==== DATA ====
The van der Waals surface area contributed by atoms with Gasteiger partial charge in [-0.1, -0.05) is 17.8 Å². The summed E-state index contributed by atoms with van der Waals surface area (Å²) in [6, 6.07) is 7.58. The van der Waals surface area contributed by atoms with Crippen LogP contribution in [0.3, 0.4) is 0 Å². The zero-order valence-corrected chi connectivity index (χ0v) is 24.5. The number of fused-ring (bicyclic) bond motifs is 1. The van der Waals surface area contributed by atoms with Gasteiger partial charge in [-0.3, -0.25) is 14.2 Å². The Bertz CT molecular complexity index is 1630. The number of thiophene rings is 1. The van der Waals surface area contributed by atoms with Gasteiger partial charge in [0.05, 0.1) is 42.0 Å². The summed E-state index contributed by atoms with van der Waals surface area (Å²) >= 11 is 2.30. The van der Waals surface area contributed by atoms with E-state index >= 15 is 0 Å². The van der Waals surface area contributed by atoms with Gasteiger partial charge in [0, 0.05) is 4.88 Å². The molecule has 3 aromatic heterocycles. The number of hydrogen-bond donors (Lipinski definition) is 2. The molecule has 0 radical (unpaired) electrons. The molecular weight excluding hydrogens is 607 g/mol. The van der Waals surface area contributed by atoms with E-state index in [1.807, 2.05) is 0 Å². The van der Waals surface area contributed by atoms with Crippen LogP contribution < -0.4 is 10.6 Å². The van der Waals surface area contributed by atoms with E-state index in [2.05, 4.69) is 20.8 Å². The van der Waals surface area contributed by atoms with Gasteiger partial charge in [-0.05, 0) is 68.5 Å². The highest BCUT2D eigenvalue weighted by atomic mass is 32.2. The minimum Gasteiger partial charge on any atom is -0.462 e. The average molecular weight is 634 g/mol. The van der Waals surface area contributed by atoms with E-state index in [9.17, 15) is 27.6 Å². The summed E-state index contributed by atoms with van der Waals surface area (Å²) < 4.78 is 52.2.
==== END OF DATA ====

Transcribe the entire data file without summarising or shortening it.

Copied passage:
The van der Waals surface area contributed by atoms with Gasteiger partial charge in [-0.1, -0.05) is 17.8 Å². The summed E-state index contributed by atoms with van der Waals surface area (Å²) in [6, 6.07) is 7.58. The van der Waals surface area contributed by atoms with Crippen LogP contribution in [0.3, 0.4) is 0 Å². The zero-order valence-corrected chi connectivity index (χ0v) is 24.5. The number of fused-ring (bicyclic) bond motifs is 1. The van der Waals surface area contributed by atoms with Gasteiger partial charge in [-0.3, -0.25) is 14.2 Å². The Bertz CT molecular complexity index is 1630. The number of thiophene rings is 1. The van der Waals surface area contributed by atoms with Gasteiger partial charge in [0.05, 0.1) is 42.0 Å². The summed E-state index contributed by atoms with van der Waals surface area (Å²) >= 11 is 2.30. The van der Waals surface area contributed by atoms with E-state index >= 15 is 0 Å². The van der Waals surface area contributed by atoms with Gasteiger partial charge in [0, 0.05) is 4.88 Å². The molecule has 3 aromatic heterocycles. The number of hydrogen-bond donors (Lipinski definition) is 2. The molecule has 0 radical (unpaired) electrons. The molecular weight excluding hydrogens is 607 g/mol. The van der Waals surface area contributed by atoms with E-state index in [1.807, 2.05) is 0 Å². The van der Waals surface area contributed by atoms with Crippen LogP contribution < -0.4 is 10.6 Å². The van der Waals surface area contributed by atoms with E-state index in [2.05, 4.69) is 20.8 Å². The van der Waals surface area contributed by atoms with Gasteiger partial charge in [-0.05, 0) is 68.5 Å². The highest BCUT2D eigenvalue weighted by atomic mass is 32.2. The minimum Gasteiger partial charge on any atom is -0.462 e. The average molecular weight is 634 g/mol. The van der Waals surface area contributed by atoms with E-state index in [9.17, 15) is 27.6 Å². The summed E-state index contributed by atoms with van der Waals surface area (Å²) < 4.78 is 52.2.